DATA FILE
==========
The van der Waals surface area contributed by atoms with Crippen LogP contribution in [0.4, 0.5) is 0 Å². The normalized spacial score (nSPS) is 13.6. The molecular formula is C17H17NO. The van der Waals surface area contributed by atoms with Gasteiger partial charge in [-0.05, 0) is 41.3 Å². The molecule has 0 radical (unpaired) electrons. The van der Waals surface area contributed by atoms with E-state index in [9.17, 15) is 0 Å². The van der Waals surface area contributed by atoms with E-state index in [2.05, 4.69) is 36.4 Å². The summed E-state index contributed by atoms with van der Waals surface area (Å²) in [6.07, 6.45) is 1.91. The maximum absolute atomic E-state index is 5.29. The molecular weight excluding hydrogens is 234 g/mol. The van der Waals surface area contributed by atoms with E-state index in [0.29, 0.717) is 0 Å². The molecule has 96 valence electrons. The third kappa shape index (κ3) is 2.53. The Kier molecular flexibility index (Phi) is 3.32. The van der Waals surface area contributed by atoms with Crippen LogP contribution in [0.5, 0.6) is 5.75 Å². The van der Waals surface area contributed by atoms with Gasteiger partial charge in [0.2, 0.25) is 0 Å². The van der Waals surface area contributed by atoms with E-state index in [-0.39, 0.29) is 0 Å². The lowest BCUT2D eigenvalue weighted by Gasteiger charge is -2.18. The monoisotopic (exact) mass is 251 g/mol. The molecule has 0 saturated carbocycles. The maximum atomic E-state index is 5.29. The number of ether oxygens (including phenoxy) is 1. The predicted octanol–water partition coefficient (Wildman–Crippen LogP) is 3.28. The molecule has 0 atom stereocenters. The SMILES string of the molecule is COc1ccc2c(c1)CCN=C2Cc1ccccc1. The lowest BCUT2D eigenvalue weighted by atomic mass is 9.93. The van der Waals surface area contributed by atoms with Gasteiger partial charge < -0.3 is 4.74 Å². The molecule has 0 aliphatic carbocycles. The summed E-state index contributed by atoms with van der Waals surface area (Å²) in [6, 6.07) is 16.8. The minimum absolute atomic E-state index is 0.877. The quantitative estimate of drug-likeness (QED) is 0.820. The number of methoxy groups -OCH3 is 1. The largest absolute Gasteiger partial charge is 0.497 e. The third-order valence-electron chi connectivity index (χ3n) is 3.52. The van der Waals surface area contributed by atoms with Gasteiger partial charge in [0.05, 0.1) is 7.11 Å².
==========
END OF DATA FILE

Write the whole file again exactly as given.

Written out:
The van der Waals surface area contributed by atoms with Crippen LogP contribution in [0.4, 0.5) is 0 Å². The normalized spacial score (nSPS) is 13.6. The molecular formula is C17H17NO. The van der Waals surface area contributed by atoms with Gasteiger partial charge in [-0.05, 0) is 41.3 Å². The molecule has 0 radical (unpaired) electrons. The van der Waals surface area contributed by atoms with E-state index in [9.17, 15) is 0 Å². The van der Waals surface area contributed by atoms with E-state index in [2.05, 4.69) is 36.4 Å². The summed E-state index contributed by atoms with van der Waals surface area (Å²) in [6.07, 6.45) is 1.91. The maximum absolute atomic E-state index is 5.29. The molecular weight excluding hydrogens is 234 g/mol. The van der Waals surface area contributed by atoms with E-state index in [0.29, 0.717) is 0 Å². The molecule has 96 valence electrons. The third kappa shape index (κ3) is 2.53. The Kier molecular flexibility index (Phi) is 3.32. The van der Waals surface area contributed by atoms with Crippen LogP contribution in [0.5, 0.6) is 5.75 Å². The van der Waals surface area contributed by atoms with Gasteiger partial charge in [0.2, 0.25) is 0 Å². The van der Waals surface area contributed by atoms with E-state index in [-0.39, 0.29) is 0 Å². The lowest BCUT2D eigenvalue weighted by Gasteiger charge is -2.18. The monoisotopic (exact) mass is 251 g/mol. The molecule has 0 saturated carbocycles. The maximum atomic E-state index is 5.29. The number of ether oxygens (including phenoxy) is 1. The predicted octanol–water partition coefficient (Wildman–Crippen LogP) is 3.28. The molecule has 0 atom stereocenters. The SMILES string of the molecule is COc1ccc2c(c1)CCN=C2Cc1ccccc1. The lowest BCUT2D eigenvalue weighted by atomic mass is 9.93. The van der Waals surface area contributed by atoms with Gasteiger partial charge < -0.3 is 4.74 Å². The molecule has 0 aliphatic carbocycles. The summed E-state index contributed by atoms with van der Waals surface area (Å²) in [6, 6.07) is 16.8. The minimum absolute atomic E-state index is 0.877. The quantitative estimate of drug-likeness (QED) is 0.820. The number of methoxy groups -OCH3 is 1. The largest absolute Gasteiger partial charge is 0.497 e. The third-order valence-electron chi connectivity index (χ3n) is 3.52. The van der Waals surface area contributed by atoms with Gasteiger partial charge in [0.05, 0.1) is 7.11 Å².